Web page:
This will vary from what I mentioned above depending on your specific model of the table saw. Some have a large bolt in which you simply screw down clockwise with an Allen wrench while others may have a nut and bolt combination (usually one on top and bottom) and you’ll need to turn the bottom/top clockwise.
The bottom line:
If it’s not obvious by now, we need to be extremely careful when adjusting our blade height. There is no other way around this. You don’t want to remove your hand/arm/elbow/leg unexpectedly, do you? I didn’t think so… Please read here How to align table saw blade.
Now that we’ve got things adjusted, our blade guard is back in place and we’re safe again! Turn your saw back on and see how high of a cut you can get away with before it starts hitting your pencil lines again. Don’t forget there is still cast iron underneath our table and could potentially cause problems when trying to remove large amounts of material at once.
To adjust the lower guard/splitter Of Table Saw:
This is the other adjustment that comes into play with your table saw. Every manufacturer will have their own way of making this adjustment, but they are usually fairly similar across the board for each one.
The bottom line:
Loosen everything up again before adjusting anything down there! You don’t want any issues while you’re working on it which could cause injury or damage to your machine. If you need more details by all means give us a call here at Western Tool Repair!
Once you’re ready to begin adjusting your guard, grab your hex wrench and loosen up each bolt. Again, don’t remove them completely just yet! We need to have enough room for movement that way we can adjust it into place. You may even want to turn the saw off again now if you’d like as an extra precautionary measure.
Make sure everything is set properly with the blade height before moving on! If not, make any necessary adjustments until they are. Trust me when I say this is extremely important or there’s a good chance you could lose one or more fingers if something doesn’t match upright and no one wants that do they?
Now to adjust your lower guard/splitter Of Table Saw:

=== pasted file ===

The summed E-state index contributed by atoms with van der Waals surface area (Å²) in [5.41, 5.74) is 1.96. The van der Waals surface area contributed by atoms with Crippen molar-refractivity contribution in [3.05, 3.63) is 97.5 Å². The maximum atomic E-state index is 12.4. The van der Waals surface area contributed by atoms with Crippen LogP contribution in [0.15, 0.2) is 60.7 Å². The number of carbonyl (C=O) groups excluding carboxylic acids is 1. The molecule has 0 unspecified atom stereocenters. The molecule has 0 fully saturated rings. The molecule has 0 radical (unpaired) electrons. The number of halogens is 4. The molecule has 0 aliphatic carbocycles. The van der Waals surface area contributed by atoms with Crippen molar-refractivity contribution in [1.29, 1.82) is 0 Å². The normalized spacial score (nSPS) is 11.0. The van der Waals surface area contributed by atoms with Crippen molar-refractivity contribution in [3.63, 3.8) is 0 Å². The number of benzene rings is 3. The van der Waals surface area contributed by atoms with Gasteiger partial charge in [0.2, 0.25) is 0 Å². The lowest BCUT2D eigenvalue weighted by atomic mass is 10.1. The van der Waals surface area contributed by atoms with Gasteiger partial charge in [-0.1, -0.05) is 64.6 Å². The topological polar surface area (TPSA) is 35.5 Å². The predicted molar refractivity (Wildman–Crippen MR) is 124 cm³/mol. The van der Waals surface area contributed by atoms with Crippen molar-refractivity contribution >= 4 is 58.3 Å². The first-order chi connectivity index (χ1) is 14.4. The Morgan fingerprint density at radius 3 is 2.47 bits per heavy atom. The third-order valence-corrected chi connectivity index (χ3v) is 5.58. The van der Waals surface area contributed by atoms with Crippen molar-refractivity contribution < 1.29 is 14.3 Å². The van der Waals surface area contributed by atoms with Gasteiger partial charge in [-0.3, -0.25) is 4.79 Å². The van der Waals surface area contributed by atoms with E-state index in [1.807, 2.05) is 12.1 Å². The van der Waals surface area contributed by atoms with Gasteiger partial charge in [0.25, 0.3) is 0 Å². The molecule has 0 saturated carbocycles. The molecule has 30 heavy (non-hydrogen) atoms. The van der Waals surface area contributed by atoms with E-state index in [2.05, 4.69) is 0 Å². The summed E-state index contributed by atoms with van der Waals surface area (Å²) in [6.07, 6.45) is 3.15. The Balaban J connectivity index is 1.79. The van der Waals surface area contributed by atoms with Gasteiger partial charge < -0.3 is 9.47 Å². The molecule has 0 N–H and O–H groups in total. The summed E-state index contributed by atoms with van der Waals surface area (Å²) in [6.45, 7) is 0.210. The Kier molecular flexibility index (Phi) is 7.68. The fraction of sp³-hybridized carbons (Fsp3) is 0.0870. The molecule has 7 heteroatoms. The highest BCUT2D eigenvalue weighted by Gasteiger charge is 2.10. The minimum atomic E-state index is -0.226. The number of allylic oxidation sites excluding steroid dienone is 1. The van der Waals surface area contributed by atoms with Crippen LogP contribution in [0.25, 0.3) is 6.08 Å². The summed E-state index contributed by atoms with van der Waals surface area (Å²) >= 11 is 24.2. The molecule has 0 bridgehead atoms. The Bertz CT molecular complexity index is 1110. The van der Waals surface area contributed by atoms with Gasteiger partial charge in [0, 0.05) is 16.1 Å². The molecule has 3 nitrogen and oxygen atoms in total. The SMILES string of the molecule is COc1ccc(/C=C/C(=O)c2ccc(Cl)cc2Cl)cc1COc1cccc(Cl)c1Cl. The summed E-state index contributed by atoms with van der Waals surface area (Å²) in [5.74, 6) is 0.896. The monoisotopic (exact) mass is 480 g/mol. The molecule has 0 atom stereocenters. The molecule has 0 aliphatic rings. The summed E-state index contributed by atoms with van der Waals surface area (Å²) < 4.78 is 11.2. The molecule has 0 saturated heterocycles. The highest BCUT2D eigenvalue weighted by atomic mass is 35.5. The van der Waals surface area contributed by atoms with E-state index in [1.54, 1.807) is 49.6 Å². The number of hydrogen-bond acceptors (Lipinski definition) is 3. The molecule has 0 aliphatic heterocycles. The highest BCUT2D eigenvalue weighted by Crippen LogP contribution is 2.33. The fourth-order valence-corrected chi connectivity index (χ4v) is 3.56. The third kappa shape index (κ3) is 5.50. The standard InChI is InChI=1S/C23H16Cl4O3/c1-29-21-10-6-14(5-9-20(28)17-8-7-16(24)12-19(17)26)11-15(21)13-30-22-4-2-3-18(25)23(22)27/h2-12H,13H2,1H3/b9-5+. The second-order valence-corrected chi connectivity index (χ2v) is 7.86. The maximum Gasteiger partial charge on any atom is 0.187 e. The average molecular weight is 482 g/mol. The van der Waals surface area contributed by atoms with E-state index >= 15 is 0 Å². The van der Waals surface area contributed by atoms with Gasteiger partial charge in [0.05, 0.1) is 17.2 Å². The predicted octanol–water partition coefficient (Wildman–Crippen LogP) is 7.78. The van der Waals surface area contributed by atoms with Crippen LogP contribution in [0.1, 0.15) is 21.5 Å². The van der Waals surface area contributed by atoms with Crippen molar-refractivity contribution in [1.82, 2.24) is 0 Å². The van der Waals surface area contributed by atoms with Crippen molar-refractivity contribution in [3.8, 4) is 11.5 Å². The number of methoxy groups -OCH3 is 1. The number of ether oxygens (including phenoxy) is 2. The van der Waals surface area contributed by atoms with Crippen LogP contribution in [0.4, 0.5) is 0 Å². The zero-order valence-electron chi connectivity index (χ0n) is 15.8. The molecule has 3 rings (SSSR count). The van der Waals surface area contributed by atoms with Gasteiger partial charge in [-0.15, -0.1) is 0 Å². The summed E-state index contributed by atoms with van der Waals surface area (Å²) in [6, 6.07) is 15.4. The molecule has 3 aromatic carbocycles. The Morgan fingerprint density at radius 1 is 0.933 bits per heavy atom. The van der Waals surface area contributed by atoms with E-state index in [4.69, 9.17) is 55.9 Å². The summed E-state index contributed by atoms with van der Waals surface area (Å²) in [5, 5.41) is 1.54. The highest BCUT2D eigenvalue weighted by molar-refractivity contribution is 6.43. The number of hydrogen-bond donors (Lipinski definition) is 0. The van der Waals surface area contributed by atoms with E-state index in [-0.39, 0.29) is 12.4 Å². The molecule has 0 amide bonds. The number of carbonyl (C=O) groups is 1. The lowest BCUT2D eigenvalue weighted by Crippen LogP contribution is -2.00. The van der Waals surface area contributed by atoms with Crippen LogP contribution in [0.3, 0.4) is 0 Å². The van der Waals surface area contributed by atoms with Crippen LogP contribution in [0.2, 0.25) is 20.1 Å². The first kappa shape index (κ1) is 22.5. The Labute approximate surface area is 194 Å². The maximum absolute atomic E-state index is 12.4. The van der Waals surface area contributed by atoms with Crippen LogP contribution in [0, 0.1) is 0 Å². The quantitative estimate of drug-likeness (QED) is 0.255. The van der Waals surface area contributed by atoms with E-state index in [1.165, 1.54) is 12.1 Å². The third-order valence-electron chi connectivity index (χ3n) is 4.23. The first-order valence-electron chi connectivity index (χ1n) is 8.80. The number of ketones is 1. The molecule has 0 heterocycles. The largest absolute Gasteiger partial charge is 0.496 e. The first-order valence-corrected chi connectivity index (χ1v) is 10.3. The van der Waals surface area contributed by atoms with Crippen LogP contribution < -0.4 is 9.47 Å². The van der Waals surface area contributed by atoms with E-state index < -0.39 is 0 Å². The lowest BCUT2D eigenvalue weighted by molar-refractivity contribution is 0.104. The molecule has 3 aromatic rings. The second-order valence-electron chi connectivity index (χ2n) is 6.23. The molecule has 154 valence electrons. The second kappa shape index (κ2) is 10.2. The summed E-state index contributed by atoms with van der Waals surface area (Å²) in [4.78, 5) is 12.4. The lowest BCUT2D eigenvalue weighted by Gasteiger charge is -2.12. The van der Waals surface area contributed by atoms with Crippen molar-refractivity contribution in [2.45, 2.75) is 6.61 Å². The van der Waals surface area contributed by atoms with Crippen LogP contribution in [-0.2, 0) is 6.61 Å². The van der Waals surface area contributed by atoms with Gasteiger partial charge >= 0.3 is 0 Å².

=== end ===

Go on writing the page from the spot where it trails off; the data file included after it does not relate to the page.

a) The first thing you want to do is check your manufacturer’s manual for a specific way in which they’d like you to set it up. If there isn’t one, I’ve been shown two different ways from what I’ve seen so far. Read more here How to set up dewlat table saw.
The top method:
Tilt the guard/splitter all the way back towards your blade and tighten each bolt slowly. When you get them, all tightened down, bring it forward slightly past 10 o’clock or 2 o’clock (depending on which direction we’re looking at) and then tighten the bolts again.
The bottom method:
Tilt the guard/splitter away from your blade and tighten each bolt until you can barely move it anymore then go just a bit further just to be safe. You don’t want it to swing back and forth, if possible, but you also do not want any part of the guard/splitter touching your blade during normal operation.
Once you have your lower guard/splitter adjusted, tighten each nut down finger tight for now. We’ll need to do a final wrench tightening once we’ve got everything else in place so hold off on that just yet!
Check the bottom of your lower guard/splitter again; make sure there isn’t anything that would obstruct its path or interfere with anything else under there if there is, consider moving whatever it is out of the way (ie: push sticks).
Our essential guide of how to adjust a table saw comes to an end here. I hope you’ve found this informative and it has helped get your table saw set up properly.
If there is anything that needs clarification or perhaps could be further explained, please feel free to leave me a comment below! We’ll always look for better ways of explaining how to set up a table saw and I’ll do my best to make an adjustment if needed.